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Short-Covering Rally Running out of Gas?

By Paul Cherney If a typical short-covering rally lasts one to four trade days,

Wednesday, Mar. 28, will represent the fourth day for the DJIA and the S&P 500 while Tuesday was the fourth day for the Nasdaq.

I have to assume that the short-term trend (positive) will remain the dominant theme until or unless some other technical condition enters the markets.

Here's what I'll be watching for (to help me get a handle

on whether we are really running to the end of the

short-term advance): a contraction in volume to 0.8 times

the 50 day moving average of volume while the price range

for the trading day also contracts (it dowesn't matter

whether the index finishes higher or lower on the day).

The smaller volume would mean that there are fewer people

coming to the party and the smaller range would represent uncertainty as few are willing to commit at higher and

higher levels.

For the Nasdaq, 0.8 times the 50 day moving average of

total trading volume is 1.66 billion. For the S&P 500

(using NYSE total trading volume), the number would be 960


The Nasdaq has broken above 1930-1770 band of support.

Immediate resistance (above 1975) is directly overhead in the 1987-2031 area and this is a likely spot for this

index to run into a profit-taking stall, but I don't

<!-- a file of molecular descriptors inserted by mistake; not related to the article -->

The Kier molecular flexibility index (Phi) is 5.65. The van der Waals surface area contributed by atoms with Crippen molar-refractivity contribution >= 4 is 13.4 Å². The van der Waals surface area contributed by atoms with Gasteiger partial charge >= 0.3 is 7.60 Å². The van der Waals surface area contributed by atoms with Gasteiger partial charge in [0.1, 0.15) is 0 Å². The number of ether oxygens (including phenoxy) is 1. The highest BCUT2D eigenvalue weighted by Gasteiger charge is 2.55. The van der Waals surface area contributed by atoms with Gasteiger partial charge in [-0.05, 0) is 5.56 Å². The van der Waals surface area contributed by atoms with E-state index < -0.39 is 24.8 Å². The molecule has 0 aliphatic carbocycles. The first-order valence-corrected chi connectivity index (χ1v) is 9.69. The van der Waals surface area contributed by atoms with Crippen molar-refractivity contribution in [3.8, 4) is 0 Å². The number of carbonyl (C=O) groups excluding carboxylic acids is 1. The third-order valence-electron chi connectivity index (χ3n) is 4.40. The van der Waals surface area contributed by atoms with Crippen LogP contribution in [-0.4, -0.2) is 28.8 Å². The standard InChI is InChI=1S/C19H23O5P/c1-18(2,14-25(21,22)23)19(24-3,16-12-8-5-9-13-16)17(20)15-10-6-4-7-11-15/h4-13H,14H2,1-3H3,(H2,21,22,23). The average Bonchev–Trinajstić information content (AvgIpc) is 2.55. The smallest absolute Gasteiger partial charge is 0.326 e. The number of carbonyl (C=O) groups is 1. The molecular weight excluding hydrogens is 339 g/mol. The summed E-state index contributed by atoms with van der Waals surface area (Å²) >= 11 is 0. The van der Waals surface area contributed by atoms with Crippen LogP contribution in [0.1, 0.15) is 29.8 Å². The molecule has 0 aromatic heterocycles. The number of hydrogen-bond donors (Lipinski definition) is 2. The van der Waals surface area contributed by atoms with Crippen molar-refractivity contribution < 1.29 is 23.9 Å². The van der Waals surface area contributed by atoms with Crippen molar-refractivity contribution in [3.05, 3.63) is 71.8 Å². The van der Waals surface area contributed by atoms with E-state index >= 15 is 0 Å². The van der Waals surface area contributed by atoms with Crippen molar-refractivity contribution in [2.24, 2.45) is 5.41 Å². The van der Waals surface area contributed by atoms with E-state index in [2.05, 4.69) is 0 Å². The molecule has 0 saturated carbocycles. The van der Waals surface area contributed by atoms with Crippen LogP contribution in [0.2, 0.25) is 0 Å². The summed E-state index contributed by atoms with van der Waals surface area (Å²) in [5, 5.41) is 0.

hesistate to include that technical measures based on end

of day data remain positive, that's why I will be paying

close attention to price and volume action. Immediate

support is 1966-1940.

The S&P 500 is at the upper edge of a band of resistance

which runs 1136-1190. 1150-1138 is immediate (intraday) support. On Tuesday, the S&P 500 closed at the upper edge

of a focus of resistance which is 1158-1182. The S&P 500

has a shelf of resistance 1196-1216. Major resistance

(likely to be impenetrable on a first assault) is


Note: I did have a signal trip as of the close on Thursday

(3/22/01) which historically has very high odds that the

current advance in the S&P 500 will ultimately rollover and

undercut the 1117.58 level on a closing basis. But I haven't seen the evidence that this advance has run out

momentum (which is in addition to the fact that the signal

could just be wrong). This signal usually sees the

undercut within 6 weeks. I also had another signal that

the oversold condition in the S&P 500 should garner close

to a 15 trade day advance so I am not thaqt anxious to try to call the top and a retracmeent which undercuts 1117

just yet. Cherney is Market Analyst for Standard & Poor's

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